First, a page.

Optical mark recognition
Optical mark recognition has been used for a long time to tabulate data provided by individual participants. It is sometimes referred to as "mark sense", but this more properly refers to Mark Sense cards which treat marked spaces similarly to punch holes to be sensed electronically, making it a form of punched card. Optical mark recognition reads marked items on a sheet directly, either by reflecting light from the sheet or passing light through the sheet.
Optical mark recognition has been used for test answer sheets, betting slips for lotteries, racetracks, and casinos, and election ballots. It was traditional to require "number 2 pencils" (the U.S. designation for standard writing pencils; the international designation is B), dating back to electronically-sensed cards which required it, but some newer sensing systems (as on election ballots) use felt-tip markers instead; in general, more modern systems are less picky about types of ink and paper used, often allowing forms to be printed on normal paper with laser or inkjet printers instead of having to be printed on special paper at a printing plant.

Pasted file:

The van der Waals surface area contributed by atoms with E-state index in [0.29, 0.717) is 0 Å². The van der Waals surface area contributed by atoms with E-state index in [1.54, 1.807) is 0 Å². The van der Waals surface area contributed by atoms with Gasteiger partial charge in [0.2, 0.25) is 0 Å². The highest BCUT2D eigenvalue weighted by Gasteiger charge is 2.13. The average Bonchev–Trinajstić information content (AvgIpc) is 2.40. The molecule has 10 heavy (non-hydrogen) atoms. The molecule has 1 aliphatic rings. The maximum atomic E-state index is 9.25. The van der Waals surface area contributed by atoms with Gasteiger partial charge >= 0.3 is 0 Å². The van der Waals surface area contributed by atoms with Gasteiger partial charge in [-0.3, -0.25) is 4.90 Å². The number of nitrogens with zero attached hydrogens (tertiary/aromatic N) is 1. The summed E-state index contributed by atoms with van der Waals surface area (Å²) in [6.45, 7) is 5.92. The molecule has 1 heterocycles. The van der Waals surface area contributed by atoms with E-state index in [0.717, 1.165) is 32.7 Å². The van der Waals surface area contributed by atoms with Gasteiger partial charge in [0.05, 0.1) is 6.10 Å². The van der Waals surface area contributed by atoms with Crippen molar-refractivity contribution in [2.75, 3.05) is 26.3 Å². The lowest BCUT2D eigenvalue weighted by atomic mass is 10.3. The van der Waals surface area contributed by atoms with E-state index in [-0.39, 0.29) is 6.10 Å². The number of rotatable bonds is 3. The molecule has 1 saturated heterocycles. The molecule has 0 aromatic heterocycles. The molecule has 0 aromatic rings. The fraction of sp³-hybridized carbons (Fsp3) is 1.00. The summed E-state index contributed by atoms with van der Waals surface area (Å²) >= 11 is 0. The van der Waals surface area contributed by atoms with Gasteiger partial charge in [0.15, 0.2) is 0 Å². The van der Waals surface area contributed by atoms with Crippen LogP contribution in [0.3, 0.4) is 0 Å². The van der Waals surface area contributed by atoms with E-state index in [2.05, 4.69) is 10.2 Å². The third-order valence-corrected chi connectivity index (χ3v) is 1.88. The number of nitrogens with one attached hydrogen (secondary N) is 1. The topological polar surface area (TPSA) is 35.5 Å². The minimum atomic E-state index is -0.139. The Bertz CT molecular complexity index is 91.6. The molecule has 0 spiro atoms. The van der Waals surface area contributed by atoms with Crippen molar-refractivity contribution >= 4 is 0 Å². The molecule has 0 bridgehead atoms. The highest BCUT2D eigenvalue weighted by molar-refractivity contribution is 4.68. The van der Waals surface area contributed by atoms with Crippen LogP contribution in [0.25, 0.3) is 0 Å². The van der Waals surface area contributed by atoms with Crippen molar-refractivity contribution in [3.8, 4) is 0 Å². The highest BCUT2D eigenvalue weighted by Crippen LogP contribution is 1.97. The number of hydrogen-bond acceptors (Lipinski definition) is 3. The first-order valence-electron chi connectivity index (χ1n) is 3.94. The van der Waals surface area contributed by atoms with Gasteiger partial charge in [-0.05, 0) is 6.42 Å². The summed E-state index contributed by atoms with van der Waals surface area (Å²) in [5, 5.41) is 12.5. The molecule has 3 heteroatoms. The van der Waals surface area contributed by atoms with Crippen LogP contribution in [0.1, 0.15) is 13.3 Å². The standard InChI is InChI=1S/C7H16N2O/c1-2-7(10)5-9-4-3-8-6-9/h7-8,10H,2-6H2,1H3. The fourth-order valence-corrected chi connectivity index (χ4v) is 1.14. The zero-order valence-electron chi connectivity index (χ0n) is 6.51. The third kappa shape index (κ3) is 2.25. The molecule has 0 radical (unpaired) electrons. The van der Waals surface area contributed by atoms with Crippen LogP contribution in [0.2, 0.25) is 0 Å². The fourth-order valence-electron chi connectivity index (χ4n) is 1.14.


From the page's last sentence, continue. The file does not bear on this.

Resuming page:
There is no uniform standard for the positioning of elements on these forms as they vary greatly by application, but in general there is a designated space for each option which the participants need to choose between, where they are supposed to blacken an oval, cirle, or rectangle to mark their choice. The tabulating device (often software on a PC using a sheet-fed scanner nowadays) looks for marks at particular spots depending on the design of the form used.
Optical mark regognition sheets or cards are usually human-readable as well as machine-readable, since the filled-in spaces have legends next to them indicating their purpose and meaning. In some cases, additional material may be needed to fully understand them, such as test booklets with the full questions and answers which are supplemented with optically-read answer sheets where the test-takers give their answers.